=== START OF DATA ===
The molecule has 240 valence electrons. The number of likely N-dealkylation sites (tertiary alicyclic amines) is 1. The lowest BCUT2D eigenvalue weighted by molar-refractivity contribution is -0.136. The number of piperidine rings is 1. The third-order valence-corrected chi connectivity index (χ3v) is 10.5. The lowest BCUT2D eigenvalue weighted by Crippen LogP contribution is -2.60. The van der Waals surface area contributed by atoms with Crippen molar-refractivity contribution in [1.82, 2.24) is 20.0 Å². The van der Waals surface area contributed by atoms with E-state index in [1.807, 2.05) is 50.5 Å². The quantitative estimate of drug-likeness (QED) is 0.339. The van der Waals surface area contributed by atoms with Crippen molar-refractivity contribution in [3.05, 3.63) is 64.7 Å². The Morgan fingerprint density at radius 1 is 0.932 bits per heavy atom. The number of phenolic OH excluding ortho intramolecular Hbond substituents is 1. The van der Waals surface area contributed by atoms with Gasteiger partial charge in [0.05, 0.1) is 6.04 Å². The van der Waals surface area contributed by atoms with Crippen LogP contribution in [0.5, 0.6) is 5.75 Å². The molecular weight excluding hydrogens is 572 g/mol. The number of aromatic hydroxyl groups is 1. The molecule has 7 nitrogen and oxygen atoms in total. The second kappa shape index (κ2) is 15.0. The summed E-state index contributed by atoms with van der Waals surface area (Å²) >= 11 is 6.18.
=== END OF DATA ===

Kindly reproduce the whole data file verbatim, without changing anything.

The molecule has 240 valence electrons. The number of likely N-dealkylation sites (tertiary alicyclic amines) is 1. The lowest BCUT2D eigenvalue weighted by molar-refractivity contribution is -0.136. The number of piperidine rings is 1. The third-order valence-corrected chi connectivity index (χ3v) is 10.5. The lowest BCUT2D eigenvalue weighted by Crippen LogP contribution is -2.60. The van der Waals surface area contributed by atoms with Crippen molar-refractivity contribution in [1.82, 2.24) is 20.0 Å². The van der Waals surface area contributed by atoms with E-state index in [1.807, 2.05) is 50.5 Å². The quantitative estimate of drug-likeness (QED) is 0.339. The van der Waals surface area contributed by atoms with Crippen molar-refractivity contribution in [3.05, 3.63) is 64.7 Å². The Morgan fingerprint density at radius 1 is 0.932 bits per heavy atom. The number of phenolic OH excluding ortho intramolecular Hbond substituents is 1. The van der Waals surface area contributed by atoms with Gasteiger partial charge in [0.05, 0.1) is 6.04 Å². The van der Waals surface area contributed by atoms with Crippen LogP contribution in [0.5, 0.6) is 5.75 Å². The molecular weight excluding hydrogens is 572 g/mol. The number of aromatic hydroxyl groups is 1. The molecule has 7 nitrogen and oxygen atoms in total. The second kappa shape index (κ2) is 15.0. The summed E-state index contributed by atoms with van der Waals surface area (Å²) >= 11 is 6.18.